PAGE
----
A decade ago BMW pioneered battery-powered cars with the i3.
The i3’s lightweight-fibre body and aluminium chassis was an engineering feat that won many design awards around the world.
But since then, the German automaker has slipped in the global race to develop the next generation of electric vehicles.
Unlike its worldwide competitors, the German company has not specified a timeline for the phase-out of internal combustion engines and petrol-powered vehicles, which has angered investors. BMW claims that their upcoming model, the electric i4 sedan, will disprove doubters.
They haven’t yet begun marketing a whole range of vehicles built from the ground up to run on batteries. BMW has criticised proposals by the European Union to outlaw gasoline and diesel engines by 2035 while other corporations are investing heavily in an electric future.
BMW’s lack of commitment to long-term climate change measures explains why investors have soured on the company’s stock, which has fallen despite the business reporting a strong quarterly net profit of $7.7 billion. BMW’s stock has dropped 18% in the last four months.
In Munich, BMW has a dedicated research lab where they’re developing their own battery technology. They’re also developing a set of specialised components that will serve as the foundation for a family of electric automobiles starting in 2025.
But it may be too little too late. A new car takes several years to design, create a supplier network and equip a plant to construct. Automobile executives must make multibillion-dollar bets based on their best guesses about what technology will be available and what automobile purchasers will desire in four or five year’s time.
Nobody knows what kinds of electric vehicles will become popular as the market spreads beyond early adopters, who are typically wealthy and ecologically conscientious.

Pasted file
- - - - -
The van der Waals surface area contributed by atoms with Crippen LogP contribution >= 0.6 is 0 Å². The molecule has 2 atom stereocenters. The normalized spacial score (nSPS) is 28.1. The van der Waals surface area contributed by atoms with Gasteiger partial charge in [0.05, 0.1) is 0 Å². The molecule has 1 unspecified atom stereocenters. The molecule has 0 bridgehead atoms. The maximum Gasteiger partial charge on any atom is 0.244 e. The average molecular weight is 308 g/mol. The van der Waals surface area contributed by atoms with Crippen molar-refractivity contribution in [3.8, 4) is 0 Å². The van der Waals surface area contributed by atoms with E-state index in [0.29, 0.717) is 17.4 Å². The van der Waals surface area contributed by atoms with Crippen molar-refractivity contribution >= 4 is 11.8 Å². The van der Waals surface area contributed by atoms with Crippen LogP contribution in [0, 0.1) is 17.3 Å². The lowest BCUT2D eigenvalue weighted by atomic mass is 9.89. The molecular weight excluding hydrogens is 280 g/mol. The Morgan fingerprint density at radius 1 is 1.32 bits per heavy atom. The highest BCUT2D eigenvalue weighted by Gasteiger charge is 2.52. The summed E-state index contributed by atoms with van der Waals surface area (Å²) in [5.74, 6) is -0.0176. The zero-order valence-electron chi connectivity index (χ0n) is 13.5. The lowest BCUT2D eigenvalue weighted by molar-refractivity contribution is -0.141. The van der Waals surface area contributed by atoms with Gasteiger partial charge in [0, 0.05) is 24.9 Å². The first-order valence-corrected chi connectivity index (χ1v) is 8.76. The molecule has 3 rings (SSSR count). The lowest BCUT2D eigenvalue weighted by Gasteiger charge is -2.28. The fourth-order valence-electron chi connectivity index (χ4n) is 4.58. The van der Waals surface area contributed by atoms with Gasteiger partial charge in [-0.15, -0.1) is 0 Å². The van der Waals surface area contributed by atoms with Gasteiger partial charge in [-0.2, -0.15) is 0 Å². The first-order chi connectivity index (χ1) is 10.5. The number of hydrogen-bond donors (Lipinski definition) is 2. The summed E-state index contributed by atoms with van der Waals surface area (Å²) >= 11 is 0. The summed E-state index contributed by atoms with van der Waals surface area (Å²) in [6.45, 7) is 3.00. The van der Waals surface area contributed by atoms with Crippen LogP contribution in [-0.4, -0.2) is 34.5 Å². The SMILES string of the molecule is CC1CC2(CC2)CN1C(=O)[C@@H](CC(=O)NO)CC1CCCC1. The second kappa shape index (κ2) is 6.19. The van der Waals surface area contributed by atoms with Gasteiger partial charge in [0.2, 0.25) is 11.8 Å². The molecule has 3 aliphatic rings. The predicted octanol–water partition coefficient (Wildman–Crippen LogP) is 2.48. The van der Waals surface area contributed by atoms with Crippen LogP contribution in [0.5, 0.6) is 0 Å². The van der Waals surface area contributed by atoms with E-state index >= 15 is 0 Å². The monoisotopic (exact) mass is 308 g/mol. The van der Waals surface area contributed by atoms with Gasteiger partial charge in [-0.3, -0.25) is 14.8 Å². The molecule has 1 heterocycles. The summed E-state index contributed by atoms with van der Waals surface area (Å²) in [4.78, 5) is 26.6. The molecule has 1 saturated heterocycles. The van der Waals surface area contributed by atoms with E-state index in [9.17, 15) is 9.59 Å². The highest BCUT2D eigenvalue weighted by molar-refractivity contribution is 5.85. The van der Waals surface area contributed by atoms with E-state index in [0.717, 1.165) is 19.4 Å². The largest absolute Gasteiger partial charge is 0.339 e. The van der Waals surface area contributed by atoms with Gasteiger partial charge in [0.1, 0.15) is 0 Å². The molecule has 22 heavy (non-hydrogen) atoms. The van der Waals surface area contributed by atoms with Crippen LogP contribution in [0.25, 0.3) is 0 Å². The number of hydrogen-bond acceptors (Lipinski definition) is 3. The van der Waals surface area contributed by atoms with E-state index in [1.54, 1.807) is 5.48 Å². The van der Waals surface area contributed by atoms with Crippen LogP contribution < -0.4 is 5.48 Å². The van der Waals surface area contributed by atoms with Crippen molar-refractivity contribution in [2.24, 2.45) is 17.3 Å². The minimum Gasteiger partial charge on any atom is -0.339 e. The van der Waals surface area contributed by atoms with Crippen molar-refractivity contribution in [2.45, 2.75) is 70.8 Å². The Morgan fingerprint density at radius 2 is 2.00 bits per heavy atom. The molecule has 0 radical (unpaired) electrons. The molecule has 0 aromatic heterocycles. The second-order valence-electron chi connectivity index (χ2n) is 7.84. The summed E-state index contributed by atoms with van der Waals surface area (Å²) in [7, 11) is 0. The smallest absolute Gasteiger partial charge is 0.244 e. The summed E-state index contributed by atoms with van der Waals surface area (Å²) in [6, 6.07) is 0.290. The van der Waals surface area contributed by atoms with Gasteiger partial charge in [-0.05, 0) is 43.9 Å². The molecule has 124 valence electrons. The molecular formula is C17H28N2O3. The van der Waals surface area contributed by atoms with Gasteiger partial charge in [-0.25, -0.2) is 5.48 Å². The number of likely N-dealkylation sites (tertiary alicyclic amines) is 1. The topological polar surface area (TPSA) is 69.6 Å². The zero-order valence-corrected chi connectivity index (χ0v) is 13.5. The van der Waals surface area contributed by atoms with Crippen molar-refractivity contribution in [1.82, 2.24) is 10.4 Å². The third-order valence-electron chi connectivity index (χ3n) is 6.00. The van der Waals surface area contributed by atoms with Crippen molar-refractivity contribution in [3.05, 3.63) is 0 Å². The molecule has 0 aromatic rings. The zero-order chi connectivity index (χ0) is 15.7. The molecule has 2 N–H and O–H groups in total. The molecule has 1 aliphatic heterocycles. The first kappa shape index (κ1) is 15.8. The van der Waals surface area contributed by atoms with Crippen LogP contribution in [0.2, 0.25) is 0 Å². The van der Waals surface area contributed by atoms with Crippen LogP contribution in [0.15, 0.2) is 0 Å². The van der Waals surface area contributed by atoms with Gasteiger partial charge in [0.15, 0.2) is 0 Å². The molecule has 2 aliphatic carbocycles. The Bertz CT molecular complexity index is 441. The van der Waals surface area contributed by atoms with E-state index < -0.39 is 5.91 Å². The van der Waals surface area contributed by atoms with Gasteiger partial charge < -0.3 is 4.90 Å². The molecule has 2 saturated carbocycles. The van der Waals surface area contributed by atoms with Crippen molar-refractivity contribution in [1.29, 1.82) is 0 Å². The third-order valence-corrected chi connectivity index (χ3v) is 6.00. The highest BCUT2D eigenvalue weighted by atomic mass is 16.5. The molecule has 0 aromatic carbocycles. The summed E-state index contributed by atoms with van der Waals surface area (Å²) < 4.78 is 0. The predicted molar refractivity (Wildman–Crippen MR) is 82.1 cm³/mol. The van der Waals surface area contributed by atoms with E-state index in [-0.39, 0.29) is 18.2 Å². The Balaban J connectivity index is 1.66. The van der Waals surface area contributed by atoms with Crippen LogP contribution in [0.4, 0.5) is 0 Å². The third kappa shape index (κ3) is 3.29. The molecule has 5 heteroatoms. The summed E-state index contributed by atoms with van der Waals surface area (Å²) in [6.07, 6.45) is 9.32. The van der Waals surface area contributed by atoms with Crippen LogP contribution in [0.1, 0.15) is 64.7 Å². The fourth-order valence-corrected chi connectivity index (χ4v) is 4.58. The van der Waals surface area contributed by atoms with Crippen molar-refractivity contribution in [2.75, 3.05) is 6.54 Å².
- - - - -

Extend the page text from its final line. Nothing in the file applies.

Will they be interested in automotive designs that signify a departure from the past? Will they choose electric vehicles that look and operate similarly to the petrol or diesel vehicles they’re accustomed to?
Tesla, which is developing the world’s most advanced high-volume electric vehicle production plant in Berlin, now dominates the market. In Western Europe, Tesla’s Model 3 is the best-selling electric car. Electric vehicles accounted for 17% of all new vehicle sales in the first half of the year, with one million plug-in vehicles in all.
BMW’s new electric i4, which is a high-performance battery-powered sedan with a long-range, boasts astonishing acceleration. But it shares components with BMW petrol-powered cars, a trait that has drawn criticism.
Analysts doubt that such conversions will be able to compete with cars that are built from the ground up to be electric and can fully leverage the benefits of battery power. Converting a conventional vehicle to an electric vehicle is always a compromise.
BMW wants to start producing vehicles on a platform optimised for battery power in 2025. A platform of components that can be shared by multiple models.
Many analysts anticipate that 2025 will be the year that electric vehicles become less expensive to buy than petrol models, and sales will soar.
But the market has moved faster than forecasts. During the pandemic, electric vehicle sales in Europe skyrocketed.
The Biden administration in the United States handed electric vehicles a boost this month when they announced a plan to increase electric vehicle sales to 50% of new automobiles by 2030.
Even in Australia, government policy is adapting to market shifts with rebates and incentives to promote more electric vehicle sales.
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